clock menu more-arrow no yes mobile

Filed under:

Mikhail Ilioukhine, The Forgotten Russian Legend of Old School MMA Tape Traders

New, 6 comments

Illoukhine_mediumOf all the Russian MMA pioneers we're covering in this series, Ilioukhine is the least well-remembered. But when early MMA came to Russia in 1995, only about 18 months after the first UFC and about a year after first Vale Tudo Japan, Ilioukhine was by far the most successful fighter.

He won the first IAFC (Absolute Fighting Championship) tournament in July 1995, beating five opponents in one day. The event was a legend among old school MMA fans (then called No Holds Barred) who traded VHS tapes of fights. It featured 16 Russian fighters, had no English-language commentary, and featured the bizarre blend of completely brutal mismatches, fiascos, and incredible, gritty violent fights that were typical of MMA back in the day.

It says a great deal about Russia's tradition of combat sports that when NHB first emerged in Japan and the U.S., the Russians were able to mount a major tournament featuring none of the Brazilian imports that had dominated the scenes in both North American and the Far East. Nope Mikhail used his considerable Sambo grappling skills to sweep through the tournament. He won four of his five fights via achilles lock. The finals, against the gritty scrapper and Judo player Victor Yerohin, required him to use a rear naked choke. 

More than even Oleg Taktarov, Ilioukhine trained fans to associate Sambo with leg locks.

In the second IAFC tournament (confusingly called IAFC 1 in the record books), Ilioukhine worked through a 24 man field with a wider variety of submission attacks. He won with an arm bar, a guillotine choke, his trademark achilles lock and the rarely seen chin to the eye. He pulled that last one off in the quarter finals against Igor Vovchanchyn, a young kickboxer who went on to become a legend in Pride Fighting Championships down the road. Unfortunately for the barely 200lb Ilioukhine (he'd probably have fought at middleweight or even welterweight today) he ran into the beastly 6'8" 270lb Brazilian Ricardo Morais in the finals. 

Ilioukhine acquitted himself well against the monstrous Morais, a student of Renzo Gracie, getting the take down and spending much of the fight in Morais' guard. Unfortunately, Ilioukhine was anything but an effective striker, on the feet or on the ground and when he dropped back for a leg lock, Morais took top position and proceeded to blast Ilioukhine before finishing him with a rear naked choke. 

Partly as a result of the notoriety of the IAFC tournaments, Ilioukhine got the opportunity to go to Japan and join Akira Maeda's Rings organization. He joined up with Volk Han's Russian Top Team and became a staple of that worked "shoot fighting" wrestling promotion for the next several years.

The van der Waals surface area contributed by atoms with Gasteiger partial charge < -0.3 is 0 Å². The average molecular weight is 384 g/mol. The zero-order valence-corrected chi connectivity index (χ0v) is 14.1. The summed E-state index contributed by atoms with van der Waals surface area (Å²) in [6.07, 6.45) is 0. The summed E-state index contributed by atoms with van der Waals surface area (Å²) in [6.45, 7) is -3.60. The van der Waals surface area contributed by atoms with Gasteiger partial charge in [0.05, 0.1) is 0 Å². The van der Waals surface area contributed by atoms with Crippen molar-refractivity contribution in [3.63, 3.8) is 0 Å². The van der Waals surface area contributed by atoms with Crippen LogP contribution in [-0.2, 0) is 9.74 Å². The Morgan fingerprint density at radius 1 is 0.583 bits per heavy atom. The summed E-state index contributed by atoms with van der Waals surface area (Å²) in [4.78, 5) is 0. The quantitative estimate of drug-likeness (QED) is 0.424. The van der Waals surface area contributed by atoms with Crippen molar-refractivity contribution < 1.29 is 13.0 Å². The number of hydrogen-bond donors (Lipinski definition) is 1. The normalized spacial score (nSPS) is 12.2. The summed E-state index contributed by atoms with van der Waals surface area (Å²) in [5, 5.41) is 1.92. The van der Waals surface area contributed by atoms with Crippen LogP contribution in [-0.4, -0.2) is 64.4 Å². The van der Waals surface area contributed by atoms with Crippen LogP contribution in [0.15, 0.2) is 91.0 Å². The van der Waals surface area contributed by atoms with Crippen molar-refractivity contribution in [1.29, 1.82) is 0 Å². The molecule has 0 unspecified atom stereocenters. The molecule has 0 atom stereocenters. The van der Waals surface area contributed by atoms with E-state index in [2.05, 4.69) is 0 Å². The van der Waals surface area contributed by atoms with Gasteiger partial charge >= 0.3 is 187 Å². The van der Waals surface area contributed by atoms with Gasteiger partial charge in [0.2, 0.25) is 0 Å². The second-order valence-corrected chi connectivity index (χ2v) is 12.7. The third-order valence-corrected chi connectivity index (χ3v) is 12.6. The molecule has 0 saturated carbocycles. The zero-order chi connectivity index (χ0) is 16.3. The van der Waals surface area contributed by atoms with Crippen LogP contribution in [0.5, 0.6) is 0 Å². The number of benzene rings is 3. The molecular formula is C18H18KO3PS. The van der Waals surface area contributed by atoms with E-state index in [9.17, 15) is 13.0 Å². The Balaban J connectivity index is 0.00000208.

He was only a mid-tier performer in Rings' worked era, a protege of Volk Han who never got quite the respect his mentor got from Japanese fans. Similar to a certain Kazushi Sakuraba, Ilioukhine didn't thrive in a worked environment as well as he did in actual "shoots" (matches without a predetermined outcome). 

And when Rings dabbled in putting on actual "shoots" (ie real NHB bouts, albeit with more constrained Japanese rules sets) in 1996, Ilioukhine participated, losing to Brazilian Jiu-Jitsu black belt Adilson Lima. 

In 1999 he was a participant in Ring's hugely ambitious first King of Kings 32 man tournament - the event that introduced Renato "Babalu" Sobral, Antonio Rodrigo Nogueira, and a certain Fedor Emelianenko to the world. He picked up two wins in the opening event, which earned him a berth in the final 8 man tournament. Unfortunately he ran into Babalu Sobral in the opening round and lost via arm bar.

Later that year he picked up a very controversial submission win over Randy Couture in a Rings event in 1999.  Video of that fight is below. After managing to hang with Couture in the clinch for almost eight minutes, getting the worst of Couture's dirty boxing, Ilioukhine attempted a kimura in the corner of the ring. When the fight was paused and restarted in the center of the ring, Ilioukhine finished the submission. Couture immediately complained that Iliouikhine locked on the hold too tight before they were tapped to restart the fight and has disputed the loss ever since.

In the 2000 King of Kings tournament, an equally ambitious undertaking that established Antonio Rodrigo Nogueira as the world's top heavyweight, Ilioukhine lost to Tsuyoshi Kosaka in the opening round. Kosaka was Ring's "great Japanese hope", the tough shoot wrestler who gave Fedor Emelianenko his first loss and nearly beat Bas Rutten to earn a UFC title shot in 1999. 

Poor Ilioukhine was no match for Kosaka on the feet and just got the crap beat out of him, losing by KO. He lost to the fearsome Bobby Hoffman via burtal KO at Rings 10th Anniversary show in 2001 and was never really a factor in top level MMA again.

He fought for five more years, even making an appearance in Pride where he lost badly to Quinton "Rampage" Jackson in 2003.

All in all, Ilioukhine should be remembered as an incredibly gritty and brave fighter with dangerous submission skills but no striking whatsoever. He was a Russian champion and a contender in one of Japan's most storied promotions of the turn of the millennium.  

Here's Ilioukhine's March 1999 bout with Randy Couture at Rings Rise 1st:

Here's Mikhail in a prouder moment, beating Igor Vovchanchin in November 1995 in the incredible IAFC Absolute Fighting 1 (which was actually the second IAFC tournament). Ilioukhine used a submission technique that is, to my knowledge unique in modern MMA, the chin to the eye. I'm not even sure if this would be legal or not in today's unified rules environment. My guess is no. (That's an attempt at a joke kids, it's eye gouging and is patently against the rules).

IAFC - 01 Mikhail Illoukhine vs Igor Vov by warshark42